In some treatment resistant depressions augmentation with other agents (eg Thyroid Hormone) has been effective in some patients. Such augmentation should only be initiated after specialist consultation. Patient information and education
Steps for improving compliance
treatment depends on much more than pharmacology. Good initiation and compliance. In depression, apprehension and concentration and information processing ability may be impaired. Successful treatment may require
persistence for several weeks before signs of improvement are seen, and side effects
may be maximal in the first weeks of treatment, peaking before signs of improvement.
Steps which can be taken to improve compliance with antidepressants include:
Explanation and rationale
The diagnosis of depression and reasons for antidepressant use should be explained.
Dispelling misperceptions
Antidepressants are often viewed with suspicion. Common concerns include that they
may be addictive, that they will create a false “high” and that depression will recur on
cessation. A useful analogy can be to see antidepressants as like a splint or plaster in
treating a fracture, providing stabilisation to allow internal healing processes to take
place. It can be useful to explain that antidepressants are not stimulants, and a non-
depressed person taking them will feel no benefit.
Encouraging a long-term view
Expectations of immediate benefit should be reduced. A trial of antidepressants can be
explained as a medium-term investment requiring several weeks of persistence prior to
seeing a return. Foreshadowing that 10-20% of people may require a change of
antidepressant due to side effects or non-response can prevent loss of hope later.
Explaining possible side effects
Possible side effects should be explained. Many peak in the initial weeks of treatment
and then subside. Giving the patient some forewarning and allowing them a level of
control about whether to persist with side effects or change to a different agent can be
Giving relevant support material
Even the best crafted explanation may not be remembered the next day. The use of written or audiovisual materials about diagnosis and treatment will significantly enhance compliance. They may also provide the patient with a useful device for explaining and validating their condition to family and supports. Many drug companies provide sophisticated and useful patient support materials. Where these are free of excessive promotion they are a useful adjunct to treatment. Treating the subtypes of depression
Mixed anxiety and depression
A mix of anxiety and depressive symptoms may be more common than either syndrome
on its own and is usually associated with non-melancholic depression. These illnesses
are typically chronic, with exacerbations associated with periods of increased stress.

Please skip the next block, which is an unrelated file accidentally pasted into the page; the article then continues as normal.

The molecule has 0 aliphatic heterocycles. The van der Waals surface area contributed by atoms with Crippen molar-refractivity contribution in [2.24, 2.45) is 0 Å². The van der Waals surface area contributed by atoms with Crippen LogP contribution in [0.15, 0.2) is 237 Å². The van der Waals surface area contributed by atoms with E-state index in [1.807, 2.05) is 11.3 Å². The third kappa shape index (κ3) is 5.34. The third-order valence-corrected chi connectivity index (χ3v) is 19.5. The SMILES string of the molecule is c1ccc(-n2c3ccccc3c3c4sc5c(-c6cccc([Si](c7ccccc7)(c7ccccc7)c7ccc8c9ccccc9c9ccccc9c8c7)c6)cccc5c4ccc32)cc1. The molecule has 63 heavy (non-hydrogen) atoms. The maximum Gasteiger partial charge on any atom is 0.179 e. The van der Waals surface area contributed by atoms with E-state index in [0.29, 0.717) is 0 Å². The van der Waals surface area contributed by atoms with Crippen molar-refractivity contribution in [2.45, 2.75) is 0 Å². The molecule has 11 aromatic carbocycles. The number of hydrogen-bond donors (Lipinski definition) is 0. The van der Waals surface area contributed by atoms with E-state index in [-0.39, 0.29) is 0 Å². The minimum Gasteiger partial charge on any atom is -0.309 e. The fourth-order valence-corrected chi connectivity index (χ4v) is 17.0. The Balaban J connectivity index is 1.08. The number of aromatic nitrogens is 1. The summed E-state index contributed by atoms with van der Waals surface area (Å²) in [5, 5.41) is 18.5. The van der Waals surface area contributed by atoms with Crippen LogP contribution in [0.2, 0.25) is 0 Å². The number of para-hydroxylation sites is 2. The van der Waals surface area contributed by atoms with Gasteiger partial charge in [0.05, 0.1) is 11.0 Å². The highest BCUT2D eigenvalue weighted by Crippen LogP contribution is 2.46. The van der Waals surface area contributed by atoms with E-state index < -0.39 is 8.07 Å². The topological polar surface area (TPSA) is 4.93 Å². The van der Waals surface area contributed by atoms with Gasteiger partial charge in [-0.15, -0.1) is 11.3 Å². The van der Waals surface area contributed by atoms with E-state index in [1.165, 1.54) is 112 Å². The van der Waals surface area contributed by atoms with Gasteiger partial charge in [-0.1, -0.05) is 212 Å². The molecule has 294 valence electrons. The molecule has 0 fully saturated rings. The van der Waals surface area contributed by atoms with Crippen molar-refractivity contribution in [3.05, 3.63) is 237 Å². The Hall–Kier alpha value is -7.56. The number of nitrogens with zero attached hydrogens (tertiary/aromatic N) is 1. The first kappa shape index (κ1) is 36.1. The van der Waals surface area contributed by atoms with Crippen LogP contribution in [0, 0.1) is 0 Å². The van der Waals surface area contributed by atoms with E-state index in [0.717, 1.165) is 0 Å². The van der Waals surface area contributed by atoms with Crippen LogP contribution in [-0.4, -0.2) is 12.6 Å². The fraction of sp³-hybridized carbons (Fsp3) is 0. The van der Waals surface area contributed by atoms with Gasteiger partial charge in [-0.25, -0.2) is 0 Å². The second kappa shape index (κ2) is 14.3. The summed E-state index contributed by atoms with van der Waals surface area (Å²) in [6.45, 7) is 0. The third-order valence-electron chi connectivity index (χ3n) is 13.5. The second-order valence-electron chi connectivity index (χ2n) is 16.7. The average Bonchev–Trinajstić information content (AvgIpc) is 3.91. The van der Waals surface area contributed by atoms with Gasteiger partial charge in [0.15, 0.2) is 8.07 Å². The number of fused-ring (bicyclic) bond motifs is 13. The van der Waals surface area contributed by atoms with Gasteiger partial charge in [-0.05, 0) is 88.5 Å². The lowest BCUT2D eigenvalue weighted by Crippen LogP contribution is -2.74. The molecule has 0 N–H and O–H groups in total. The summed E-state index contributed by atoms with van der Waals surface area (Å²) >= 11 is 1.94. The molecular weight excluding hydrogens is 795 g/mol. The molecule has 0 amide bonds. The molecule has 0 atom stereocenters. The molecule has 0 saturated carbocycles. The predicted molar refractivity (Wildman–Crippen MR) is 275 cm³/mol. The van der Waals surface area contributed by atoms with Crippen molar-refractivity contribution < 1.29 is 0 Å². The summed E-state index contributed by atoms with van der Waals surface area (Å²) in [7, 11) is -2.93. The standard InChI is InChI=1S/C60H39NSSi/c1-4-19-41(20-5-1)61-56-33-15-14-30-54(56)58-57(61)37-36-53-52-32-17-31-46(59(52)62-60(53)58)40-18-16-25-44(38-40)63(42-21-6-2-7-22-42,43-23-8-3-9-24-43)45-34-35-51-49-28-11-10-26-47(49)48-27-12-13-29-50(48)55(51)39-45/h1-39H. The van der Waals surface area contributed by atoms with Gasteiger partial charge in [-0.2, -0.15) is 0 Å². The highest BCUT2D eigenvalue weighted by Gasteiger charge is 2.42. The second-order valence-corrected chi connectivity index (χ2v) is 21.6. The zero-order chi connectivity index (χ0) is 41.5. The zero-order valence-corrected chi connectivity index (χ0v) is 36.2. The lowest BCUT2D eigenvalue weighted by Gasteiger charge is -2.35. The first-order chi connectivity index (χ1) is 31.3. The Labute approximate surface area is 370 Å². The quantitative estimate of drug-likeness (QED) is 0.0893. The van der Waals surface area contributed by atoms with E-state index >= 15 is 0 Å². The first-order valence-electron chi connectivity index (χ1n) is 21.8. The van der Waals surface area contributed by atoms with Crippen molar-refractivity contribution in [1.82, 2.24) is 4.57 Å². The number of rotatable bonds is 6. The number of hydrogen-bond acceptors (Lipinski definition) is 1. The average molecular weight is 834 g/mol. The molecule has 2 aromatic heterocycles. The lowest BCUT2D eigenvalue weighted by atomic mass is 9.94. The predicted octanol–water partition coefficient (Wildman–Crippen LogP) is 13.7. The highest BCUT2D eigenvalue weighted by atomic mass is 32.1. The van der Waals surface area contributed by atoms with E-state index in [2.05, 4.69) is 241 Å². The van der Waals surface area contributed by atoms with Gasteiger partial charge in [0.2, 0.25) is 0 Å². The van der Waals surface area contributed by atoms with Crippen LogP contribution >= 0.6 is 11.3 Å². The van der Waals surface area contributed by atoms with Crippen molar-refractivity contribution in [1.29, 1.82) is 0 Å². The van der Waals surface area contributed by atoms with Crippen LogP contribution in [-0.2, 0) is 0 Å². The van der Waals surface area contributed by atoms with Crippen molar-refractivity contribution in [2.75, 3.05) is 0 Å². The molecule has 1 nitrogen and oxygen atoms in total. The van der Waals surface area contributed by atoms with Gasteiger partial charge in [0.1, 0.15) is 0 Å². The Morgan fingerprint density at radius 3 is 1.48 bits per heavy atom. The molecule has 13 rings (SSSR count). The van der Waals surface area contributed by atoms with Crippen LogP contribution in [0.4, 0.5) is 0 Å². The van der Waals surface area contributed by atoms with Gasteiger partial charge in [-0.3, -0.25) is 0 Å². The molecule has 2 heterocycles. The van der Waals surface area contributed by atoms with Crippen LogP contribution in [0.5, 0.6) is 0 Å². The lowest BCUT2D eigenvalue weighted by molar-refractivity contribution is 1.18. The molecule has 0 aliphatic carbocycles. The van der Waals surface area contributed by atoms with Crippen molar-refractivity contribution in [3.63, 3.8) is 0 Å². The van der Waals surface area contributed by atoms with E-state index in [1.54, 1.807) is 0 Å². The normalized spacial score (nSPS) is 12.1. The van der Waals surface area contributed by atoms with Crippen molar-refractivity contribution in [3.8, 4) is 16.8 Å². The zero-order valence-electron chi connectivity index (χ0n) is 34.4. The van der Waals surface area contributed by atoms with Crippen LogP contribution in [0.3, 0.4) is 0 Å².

The most effective medications are SSRIs. Venlafaxine (Efexor) and Moclobemide
(Aurorix) may also be useful. Benzodiazepines should be avoided.
Severe or melancholic depression
Although a minority of cases (5-10% of all depression) the increased risk means
identification is critical. Major risk factors include a strong family history of depression
(including bipolar disorder). It is more common in the elderly, and is associated with
cerebrovascular disease. When occurring in a young person (< 40), be alert to the
possibility of a bipolar illness.
The most effective medications are probably Venlafaxine (Efexor) or the tricyclics such
as Prothiaden. Some have argued that SSRI’s are less effective in this group. A minority
of patients will require ECT, which is highly effective in this group.
c) Post-natal depression
This occurs in 10-20% of all women in the 12 months post-partum. It is usually non-
melancholic, but a small proportion will experience psychosis. Risk factors include
previous history of depression, poor social supports, ambivalent attitude towards
pregnancy and motherhood, poor relationship with own mother, pre and perinatal
complications, primiparous women.
Always consider risk issues for both mother and baby. Choice of medication will depend
on whether mother is breastfeeding (see below).
Depression as part of a Bipolar Affective Disorder
A Major Depressive episode may form one part of a bipolar affective disorder, where
history reveals episodes of clinical or subclinical mania. Melancholic and psychotic
symptoms are more common in depressions occurring in this context
The major risk in treatment of this group is that antidepressants may precipitate a swing
into mania, or trigger “rapid cycling” with more frequent switching between states.
Antidepressants should only be used with mood stabiliser cover, and treatment of this
group should usually involve specialist consultation
Depression and substance use
The use of alcohol, in particular, complicates the presentation of depression. Alcohol dependence can lead to depression, and persons who are depressed may self-medicate with alcohol. In young persons, cannabis dependence may present with amotivation, lethargy and withdrawal, thus mimicking depression. In older persons, benzodiazepine